What does one feed a man the night before he rises at 4:00am to cycle 250km? Pasta.
It is the day before the charity 'Around The Bay in a Day' bicycle ride for The Smith Family. Mr Stickyfingers and I join his Lycra wearing road cyclist buddies for a BBQ and bask in the glorious Spring sunshine.
After a char-grilled protein fix of an exquisite, thick Black Welsh Porterhouse steak from the King Valley, his favourite spicy Asian Coleslaw and a serve of potato salad with caramelised onions. I was stumped as to what my beloved's next meal should be. What would help propel him down that long journey around Port Phillip Bay?
I scanned through my mental catalogue of recipes. And then an old favourite rose to the surface. Spaghetti Alla Carbonara. Perfect. A carb load with the added muscle building protein of eggs.
I never follow a recipe. I cook instinctively using an expansive mental database of techniques and recipes to use whatever is at hand. Pasta is not something we eat often, but it is always kept simple. The Carbonara I wanted this time would feature a couple of non traditional extras: a large King Oyster Mushroom, two small cloves of garlic, a few sage leaves and an onion.
It came together beautifully. The aroma of Gypsy Pig leg bacon - a local pancetta - cooked gently with garlic and onions, wafted through the house. Mr Stickyfingers, who had been pumping tyres and packaging provisions, left his tasks and hovered nearby, summonsed by the smell.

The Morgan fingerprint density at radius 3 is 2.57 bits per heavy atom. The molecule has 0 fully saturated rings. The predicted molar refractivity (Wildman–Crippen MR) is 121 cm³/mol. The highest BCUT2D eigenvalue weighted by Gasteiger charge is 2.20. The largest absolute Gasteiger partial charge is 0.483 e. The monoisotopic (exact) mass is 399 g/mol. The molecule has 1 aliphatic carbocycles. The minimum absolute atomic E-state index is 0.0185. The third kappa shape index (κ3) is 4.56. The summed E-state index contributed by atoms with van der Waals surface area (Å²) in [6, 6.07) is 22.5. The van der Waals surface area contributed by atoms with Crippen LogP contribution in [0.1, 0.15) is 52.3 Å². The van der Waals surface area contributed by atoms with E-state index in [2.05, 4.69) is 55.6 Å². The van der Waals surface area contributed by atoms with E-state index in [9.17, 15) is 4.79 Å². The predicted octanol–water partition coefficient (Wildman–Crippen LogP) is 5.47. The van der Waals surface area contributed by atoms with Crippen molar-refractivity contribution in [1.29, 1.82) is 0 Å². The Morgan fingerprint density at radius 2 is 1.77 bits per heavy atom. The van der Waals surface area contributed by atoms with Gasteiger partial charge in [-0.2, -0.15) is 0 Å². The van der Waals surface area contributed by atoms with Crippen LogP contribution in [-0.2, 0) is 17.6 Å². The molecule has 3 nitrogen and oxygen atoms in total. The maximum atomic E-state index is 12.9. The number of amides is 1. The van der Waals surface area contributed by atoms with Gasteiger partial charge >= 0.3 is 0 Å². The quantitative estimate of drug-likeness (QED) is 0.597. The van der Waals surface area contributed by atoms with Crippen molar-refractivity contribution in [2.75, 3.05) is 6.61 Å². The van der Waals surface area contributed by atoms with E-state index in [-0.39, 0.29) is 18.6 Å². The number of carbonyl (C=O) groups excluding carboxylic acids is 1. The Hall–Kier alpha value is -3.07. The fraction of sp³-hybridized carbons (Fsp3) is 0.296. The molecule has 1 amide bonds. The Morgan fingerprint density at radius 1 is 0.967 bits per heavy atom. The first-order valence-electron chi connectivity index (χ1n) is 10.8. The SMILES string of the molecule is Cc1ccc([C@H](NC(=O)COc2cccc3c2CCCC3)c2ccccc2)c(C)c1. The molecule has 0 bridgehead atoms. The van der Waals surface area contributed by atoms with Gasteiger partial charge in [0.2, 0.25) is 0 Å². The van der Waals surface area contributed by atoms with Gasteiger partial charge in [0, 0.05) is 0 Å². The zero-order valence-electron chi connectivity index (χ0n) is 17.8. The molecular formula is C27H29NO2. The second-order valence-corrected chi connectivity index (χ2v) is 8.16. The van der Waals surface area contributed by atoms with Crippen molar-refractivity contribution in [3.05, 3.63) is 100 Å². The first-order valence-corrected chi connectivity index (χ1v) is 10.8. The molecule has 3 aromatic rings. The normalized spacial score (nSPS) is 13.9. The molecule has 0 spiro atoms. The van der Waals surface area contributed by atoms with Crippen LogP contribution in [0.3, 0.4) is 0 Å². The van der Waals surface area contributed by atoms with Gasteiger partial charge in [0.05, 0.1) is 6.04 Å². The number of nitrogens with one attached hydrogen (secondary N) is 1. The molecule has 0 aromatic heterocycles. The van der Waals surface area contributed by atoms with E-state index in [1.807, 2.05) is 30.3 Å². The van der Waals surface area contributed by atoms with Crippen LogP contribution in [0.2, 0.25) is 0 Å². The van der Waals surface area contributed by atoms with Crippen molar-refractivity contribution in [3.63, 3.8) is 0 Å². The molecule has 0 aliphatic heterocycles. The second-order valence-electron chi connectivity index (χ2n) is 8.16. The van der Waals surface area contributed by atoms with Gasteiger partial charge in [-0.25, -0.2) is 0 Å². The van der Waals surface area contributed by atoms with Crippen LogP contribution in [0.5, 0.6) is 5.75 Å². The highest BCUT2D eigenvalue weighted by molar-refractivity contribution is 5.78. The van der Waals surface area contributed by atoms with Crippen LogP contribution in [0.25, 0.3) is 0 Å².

Then to the pan came the mushroom, a little splash of milk, spaghetti,
a duck egg and a couple of hen eggs broken into the pan, stirred through with crème fraǐche, then finished with flat leaf parsley and purple sage. A little Murray River Salt, black pepper and a garnish of a sage flower and fresh watercress finished the picture. Parmagiano Reggiano was on hand but not required.
Meal finished, hunger sated, Mr Stickyfingers retired for the night. In a matter of hours he will rise to a breakfast of Knead Wholemeal bread studded with seeds and grains, and topped with Mountain Honey from Kyneton, leaving the house with his pockets packed with bananas, protein gels, sweets and sachets of Powerade.
And when he returns home with an infinitely painful posterior I shall again ponder the question of what to cook next.
There are a few theories as to the origins of Spaghetti alla Carbonara. Some say that it is named for Carbonari - Charcoal makers - who lived in the hills outside Rome and created the dish. Others claim that it is named for the amount of black pepper served on it, as to resemble coal dust. Still others cite it as having evolved from
a nineteenth-century secret society whose aim was to unify Italy, then
on having been driven into the forests of Abruzzi named themselves
Carbonara is said to have been a purely provincial dish in Italy until after The Second World War, when many Italians were eating American Streaky Bacon and eggs supplied by US troops, which is why both bacon and pancetta are acceptable as core ingredients. The first known published recipe for it appeared in 1927 in Ada Boni's La Cucina Romana.